Jeff:  I love a good game of “bunchball.”

I mean, who doesn’t? You know, a dozen little Pele’s chasing a soccer ball down the field trying to score a goal and win one for the team.  Finally, one fast kid breaks out for the big kick, and ’’yippeeee!” the hero saves the day with that single goal of the game. Not bad, but hardly the stuff of league championships.

Meanwhile, far removed from the action, there is always one kid who decides not to chase glory that day but to stay back, just in case the ball were to make its way back down to their end of the field. Call it good coaching, training, or just pure talent, but that kid is going places. He plays his position, and he plays to win.

At the last few CMMI events I have attended there has been a lot of talk about how expensive appraisals have become, and that SOMETHING MUST BE DONE! Stories are told of the thousands of hours of work required to “prepare” for an appraisal, and that, in some cases, the cost far exceeds the benefits. If that’s true, then they’re right – we should do something.

But are some of these organizations just playing bunchball while attempting to win the league championship? Is their difficulty in achieving “goals” a signal that the game is too complex, or is it a signal of their level of capability?

I’m a visual thinker and anyone that has worked with me knows how much I love to draw on a whiteboard. Pictures help me think through an idea that I may not otherwise be able to convey using only words. My artwork won’t be fetching any top bids at Sothebeys, but my absolute favorite drawing is of a cliff with a set of (poorly drawn) stick figures.

One set of stick figures is clawing their way up the cliff, hanging off the edge by their fingernails while yelling “whooo hoooo, we MADE Level Three!”  The other set is standing ON TOP of the cliff, lifting barbells over their head, stretching, and quietly saying to themselves “we ARE Level Three.” Which appraisal do you think was “too expensive?”

The antidote to expensive appraisals is for organizations to actually be performing at the target level before they even start working on them! If a team is spending too much time and money locating evidence of process performance, working on PIIDs, and creating “artifacts” to “fill the gaps,” (the expensive part) then perhaps they’re not quite ready for the appraisal that the boss wants to have by Tuesday. That doesn’t mean they’re not doing great things, it just means they are not quite ready for the league championship.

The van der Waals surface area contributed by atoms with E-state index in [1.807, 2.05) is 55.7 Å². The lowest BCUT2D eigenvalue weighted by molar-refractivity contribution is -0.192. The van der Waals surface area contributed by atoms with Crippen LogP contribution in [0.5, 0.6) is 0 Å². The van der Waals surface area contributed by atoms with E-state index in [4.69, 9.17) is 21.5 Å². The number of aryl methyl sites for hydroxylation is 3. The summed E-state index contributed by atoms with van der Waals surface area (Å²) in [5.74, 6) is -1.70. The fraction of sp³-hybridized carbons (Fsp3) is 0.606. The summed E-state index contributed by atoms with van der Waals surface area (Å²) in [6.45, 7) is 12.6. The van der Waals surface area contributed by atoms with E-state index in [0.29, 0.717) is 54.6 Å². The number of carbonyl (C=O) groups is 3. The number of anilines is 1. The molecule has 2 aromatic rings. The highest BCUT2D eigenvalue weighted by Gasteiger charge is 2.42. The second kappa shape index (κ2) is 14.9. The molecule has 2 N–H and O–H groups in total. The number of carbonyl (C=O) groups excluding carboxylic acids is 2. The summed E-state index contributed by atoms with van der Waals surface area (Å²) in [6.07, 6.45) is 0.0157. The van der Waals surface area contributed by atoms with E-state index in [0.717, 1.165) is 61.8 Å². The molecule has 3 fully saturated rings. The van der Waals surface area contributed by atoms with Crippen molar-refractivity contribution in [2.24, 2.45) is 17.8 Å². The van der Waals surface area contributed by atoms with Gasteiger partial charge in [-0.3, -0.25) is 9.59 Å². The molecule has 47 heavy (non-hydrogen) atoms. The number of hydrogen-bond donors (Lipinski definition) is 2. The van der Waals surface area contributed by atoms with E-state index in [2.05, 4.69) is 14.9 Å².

If a bunchball coach were tasked by a school principal to “win the league championship before the end of fiscal year 2014,” what would he do? Well, he might: 
  • bring in consultants to tell them how they won the last game and teach them that one technique they used
  • hire ringers to kick the ball, QA the team, and serve in important roles (like goalie for instance)
  • have the consultant follow each player around and question every move he makes, “writing him up” in red‐pen on a clipboard if he or she does something wrong
  • lobby the league’s governing body to use referees that are known to be friendly to their team

You get the idea.

The team might actually win some games, but after it was over they would just be the same bunchball team.

On the other hand, a wiser (and braver) coach might:
  • advise the principal that his request was not possible, but you COULD have a winning season this year if we:
    • trained and practiced with the team regularly
    • coached the players to play positions, thereby transforming the team from a bunchball team to a soccer team
    • brought in some expert help to assist the team in improving their game, not just advice on winning the league championship
    • evaluated each player for their skills and put them in the right positions
    • made sure we were getting honest feedback from unbiased referees

In other words, we’ll win when we’re ready to win. And we’ll do it by being a great team.